This year Digifest saw nine startups in a battle to bag up to £10,000 per company, and earn expert advice to improve their products to benefit students and institutions alike.
Each startup pitched their idea to a panel of expert judges, as well as presenting to an audience of Digifest delegates who were waiting to hear how each startup could help to tackle sector challenges.
Students were a key theme at Digifest from the off, with NUS president, Shakira Martin, featuring as the opening keynote speaker. Martin said:
“I’m optimistic about how digital technology can help students across tertiary education. It is vital that we have an education system that is adaptable and flexible for all students.”
So who are the winning startups, and how could their ideas work for you?
Solving money matters
Blackbullion is an award-winning startup on a mission to raise the financial capability of students and support student service departments to ensure student success. This learning platform is for students who want to take control of their money and reduce debt-related stress. Students can tune into four-minute sessions delivered on a variety of media.
Vivi Friedgut, CEO and founder, said:
“Jisc, as a champion of digital excellence and innovation in the UK education sector, is a natural partner for Blackbullion, and the support and scale-up knowledge and experience of Emerge would be of huge benefit… We aren’t the first company to work towards solving financial illiteracy, but we hope to be the last.”
Making medical connections
Using the principles of social networking, Oslr connects medical professionals to reinvigorate the community, allowing them to share resources and learning opportunities.
Adam Pennycuick, CEO, said:
“Bedside teaching with real patients is a crucial part of any doctor’s training. In recent years this has reduced dramatically due to financial pressure, shorter patient stays and changes to working patterns. The medical community is increasingly fragmented, leading to fewer teaching opportunities for students.
“Through commercial partnerships we will allow users to connect their real-life learning around a patient with a wealth of existing high quality online resources. The data we collect is valuable to medical schools and trusts, it will inform curricula and improve future teaching. In the future we plan to involve patients directly in our platform.”
Boosting careers through volunteering
This digital career development platform aims to improve student employability through matching them with volunteering opportunities. VOLO's cloud-based administrator dashboard allows university teams to manage and view live, aggregated data on all extracurricular activity for individual students or cohorts. This enables the provision of more enriching career-targeted experiences, while monitoring the efficacy.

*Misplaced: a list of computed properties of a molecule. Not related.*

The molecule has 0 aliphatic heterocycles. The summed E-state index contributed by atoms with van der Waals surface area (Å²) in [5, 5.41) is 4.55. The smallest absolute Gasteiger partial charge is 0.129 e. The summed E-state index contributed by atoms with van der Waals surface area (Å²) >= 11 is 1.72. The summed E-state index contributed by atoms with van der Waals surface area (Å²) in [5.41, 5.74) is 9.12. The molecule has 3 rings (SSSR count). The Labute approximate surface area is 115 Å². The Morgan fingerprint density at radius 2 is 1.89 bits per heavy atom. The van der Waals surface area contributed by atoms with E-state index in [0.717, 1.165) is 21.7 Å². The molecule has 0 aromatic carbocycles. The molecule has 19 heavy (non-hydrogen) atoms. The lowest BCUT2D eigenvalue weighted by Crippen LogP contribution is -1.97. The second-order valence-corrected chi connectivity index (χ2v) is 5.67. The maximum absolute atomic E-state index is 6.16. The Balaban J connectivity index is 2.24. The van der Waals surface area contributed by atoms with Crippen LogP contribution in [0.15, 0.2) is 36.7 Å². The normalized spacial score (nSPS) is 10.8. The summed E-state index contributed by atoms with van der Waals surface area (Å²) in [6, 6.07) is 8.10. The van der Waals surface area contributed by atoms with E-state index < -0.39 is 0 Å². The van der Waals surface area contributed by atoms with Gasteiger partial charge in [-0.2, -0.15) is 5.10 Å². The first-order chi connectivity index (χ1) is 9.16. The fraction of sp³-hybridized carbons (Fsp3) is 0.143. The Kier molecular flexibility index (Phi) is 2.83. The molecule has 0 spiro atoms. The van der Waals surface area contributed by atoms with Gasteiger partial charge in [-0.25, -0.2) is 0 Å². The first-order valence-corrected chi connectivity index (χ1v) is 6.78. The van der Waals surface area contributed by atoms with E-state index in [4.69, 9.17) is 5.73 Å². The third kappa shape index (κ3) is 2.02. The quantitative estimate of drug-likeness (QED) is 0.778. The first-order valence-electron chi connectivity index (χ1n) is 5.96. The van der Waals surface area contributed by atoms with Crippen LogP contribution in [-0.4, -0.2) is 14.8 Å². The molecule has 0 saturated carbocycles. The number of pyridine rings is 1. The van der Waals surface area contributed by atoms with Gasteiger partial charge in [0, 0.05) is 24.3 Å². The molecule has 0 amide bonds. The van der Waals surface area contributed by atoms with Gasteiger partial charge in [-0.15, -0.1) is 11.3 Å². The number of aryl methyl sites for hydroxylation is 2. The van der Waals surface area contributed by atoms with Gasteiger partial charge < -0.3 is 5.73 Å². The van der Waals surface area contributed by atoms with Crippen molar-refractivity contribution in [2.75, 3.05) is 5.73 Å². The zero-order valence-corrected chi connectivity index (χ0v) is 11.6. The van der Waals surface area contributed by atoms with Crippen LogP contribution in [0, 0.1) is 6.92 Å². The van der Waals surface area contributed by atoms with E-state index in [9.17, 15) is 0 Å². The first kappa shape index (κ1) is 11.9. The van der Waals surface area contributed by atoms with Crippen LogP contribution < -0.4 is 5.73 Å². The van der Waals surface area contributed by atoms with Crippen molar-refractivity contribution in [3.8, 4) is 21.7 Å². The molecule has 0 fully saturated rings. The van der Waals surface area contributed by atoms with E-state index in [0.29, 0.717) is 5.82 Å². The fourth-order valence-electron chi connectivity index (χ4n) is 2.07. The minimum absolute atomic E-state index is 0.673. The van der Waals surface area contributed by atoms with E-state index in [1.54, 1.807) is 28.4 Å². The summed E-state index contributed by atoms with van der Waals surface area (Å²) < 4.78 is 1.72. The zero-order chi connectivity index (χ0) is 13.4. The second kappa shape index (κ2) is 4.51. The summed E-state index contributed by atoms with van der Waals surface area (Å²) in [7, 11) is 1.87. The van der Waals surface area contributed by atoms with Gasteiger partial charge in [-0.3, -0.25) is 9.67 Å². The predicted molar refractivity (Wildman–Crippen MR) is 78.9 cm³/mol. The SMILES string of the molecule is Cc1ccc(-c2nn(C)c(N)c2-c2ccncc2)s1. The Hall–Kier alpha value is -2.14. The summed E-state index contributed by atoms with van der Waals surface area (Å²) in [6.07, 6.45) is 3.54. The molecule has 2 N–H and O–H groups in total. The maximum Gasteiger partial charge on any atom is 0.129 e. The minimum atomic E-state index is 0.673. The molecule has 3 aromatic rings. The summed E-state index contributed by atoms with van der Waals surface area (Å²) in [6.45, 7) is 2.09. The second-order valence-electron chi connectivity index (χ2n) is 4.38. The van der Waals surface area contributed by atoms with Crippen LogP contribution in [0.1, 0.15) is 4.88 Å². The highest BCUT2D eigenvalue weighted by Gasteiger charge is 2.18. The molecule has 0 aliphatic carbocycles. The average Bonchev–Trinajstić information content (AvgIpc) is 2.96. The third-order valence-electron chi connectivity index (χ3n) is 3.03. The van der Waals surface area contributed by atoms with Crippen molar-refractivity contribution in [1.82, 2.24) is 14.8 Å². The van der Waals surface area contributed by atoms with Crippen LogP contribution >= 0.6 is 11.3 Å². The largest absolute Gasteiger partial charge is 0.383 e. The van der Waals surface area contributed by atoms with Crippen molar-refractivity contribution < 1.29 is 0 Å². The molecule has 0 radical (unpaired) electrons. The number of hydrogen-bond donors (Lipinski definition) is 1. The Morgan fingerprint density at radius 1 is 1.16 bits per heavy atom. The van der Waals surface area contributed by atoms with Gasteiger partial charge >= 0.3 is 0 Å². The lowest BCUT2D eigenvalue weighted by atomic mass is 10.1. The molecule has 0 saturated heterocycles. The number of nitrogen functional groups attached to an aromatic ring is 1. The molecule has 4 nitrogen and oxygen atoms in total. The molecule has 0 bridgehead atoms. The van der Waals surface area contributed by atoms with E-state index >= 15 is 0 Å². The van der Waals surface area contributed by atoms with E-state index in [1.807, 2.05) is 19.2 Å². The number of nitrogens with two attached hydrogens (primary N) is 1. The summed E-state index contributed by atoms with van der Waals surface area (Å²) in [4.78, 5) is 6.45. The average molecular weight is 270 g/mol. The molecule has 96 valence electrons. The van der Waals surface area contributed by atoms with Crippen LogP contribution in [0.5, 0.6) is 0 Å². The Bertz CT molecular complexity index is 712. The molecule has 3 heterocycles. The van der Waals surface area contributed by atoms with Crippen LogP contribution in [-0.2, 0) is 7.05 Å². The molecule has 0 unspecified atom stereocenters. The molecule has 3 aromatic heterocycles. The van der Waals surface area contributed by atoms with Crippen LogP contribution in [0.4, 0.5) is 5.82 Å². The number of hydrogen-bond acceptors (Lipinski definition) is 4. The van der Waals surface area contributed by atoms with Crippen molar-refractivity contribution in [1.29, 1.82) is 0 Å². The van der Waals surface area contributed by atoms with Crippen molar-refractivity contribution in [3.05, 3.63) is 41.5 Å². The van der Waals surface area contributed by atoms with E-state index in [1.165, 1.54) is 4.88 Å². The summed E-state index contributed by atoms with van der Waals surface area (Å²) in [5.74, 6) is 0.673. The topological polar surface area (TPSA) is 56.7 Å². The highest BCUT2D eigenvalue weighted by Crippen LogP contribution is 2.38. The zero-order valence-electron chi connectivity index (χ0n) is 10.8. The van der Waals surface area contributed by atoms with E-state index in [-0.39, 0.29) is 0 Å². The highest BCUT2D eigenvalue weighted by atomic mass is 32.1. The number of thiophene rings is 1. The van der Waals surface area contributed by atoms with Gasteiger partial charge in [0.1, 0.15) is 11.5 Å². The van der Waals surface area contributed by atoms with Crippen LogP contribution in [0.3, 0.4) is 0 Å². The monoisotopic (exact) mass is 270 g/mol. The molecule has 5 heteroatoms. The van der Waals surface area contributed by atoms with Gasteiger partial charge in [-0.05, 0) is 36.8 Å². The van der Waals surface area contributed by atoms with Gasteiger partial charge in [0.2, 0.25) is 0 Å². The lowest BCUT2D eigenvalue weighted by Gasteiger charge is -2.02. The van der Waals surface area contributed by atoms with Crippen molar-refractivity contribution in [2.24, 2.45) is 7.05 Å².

Melissa Mitchell, CEO, said:
“VOLO simultaneously enables students to find career-focussed skilled volunteering roles, as well as providing a VOLO profile where career development hours, learnings and reflections can quickly be added from anywhere in the world. This profile includes their personal recommendations and earned awards, which are then presented in easy-to-navigate format, which can be sent to potential employers, or to support future interviews.”
Using science to make study snappier
Synap is an intelligent online learning platform that lets people study with short, impactful sessions, using memory science to focus on the areas they need to practice, and helping students to study more effectively.
James Gupta, founder and CEO, said:
“After developing the product over years to prepare for our own university exams, and attracting tens of thousands of users in the process, we are now able to offer universities and colleges their own study platform, powered by the same technology and user experience that made Synap so popular.
“From the institution’s perspective, this means they can set up their own formative assessment or study platform, which integrates with their existing systems, complete with mobile apps, at a fraction of the cost. It also means they can improve student satisfaction, reduce the number of people failing exams, and have access to extremely valuable ‘low-stakes assessment data’ which will inform how their curriculum is implemented, and can be used as part of 360 degree feedback.”
Helping international students to land their dream careers
For international students in the UK, this niche job search platform has the ultimate aim of helping UK universities grow and sustain enrolments by leveraging employability. Student Circus finds filtered jobs from companies which can sponsor Tier-2 work visas in the UK, as well as providing immigration assistance to students with visa-related enquiries, and even nudging students as they come closer to their visa expiry date.
Tripti Maheshwari and Dhruv Krishnaraj, the founders of Student Circus, said:
“We came to the UK as international students and struggled to find jobs. We faced the challenges we are now trying to tackle first-hand drove us to bring about a change. We went back to India, formalised the idea and applied for the graduate entrepreneur visa to begin our venture back to the UK. We are building this platform for graduates who are highly motivated and bring in much desired diversity to organisations.”
Do you have an edtech idea?
Are you a student over 16 years from a sixth form, further education college or university? Have you got an edtech idea that would make life better for learners, teaching staff and researchers in the UK? The student ideas competition, also part of the Jisc Edtech Launchpad, is now open.
Join in the conversation on Twitter using #studentideas.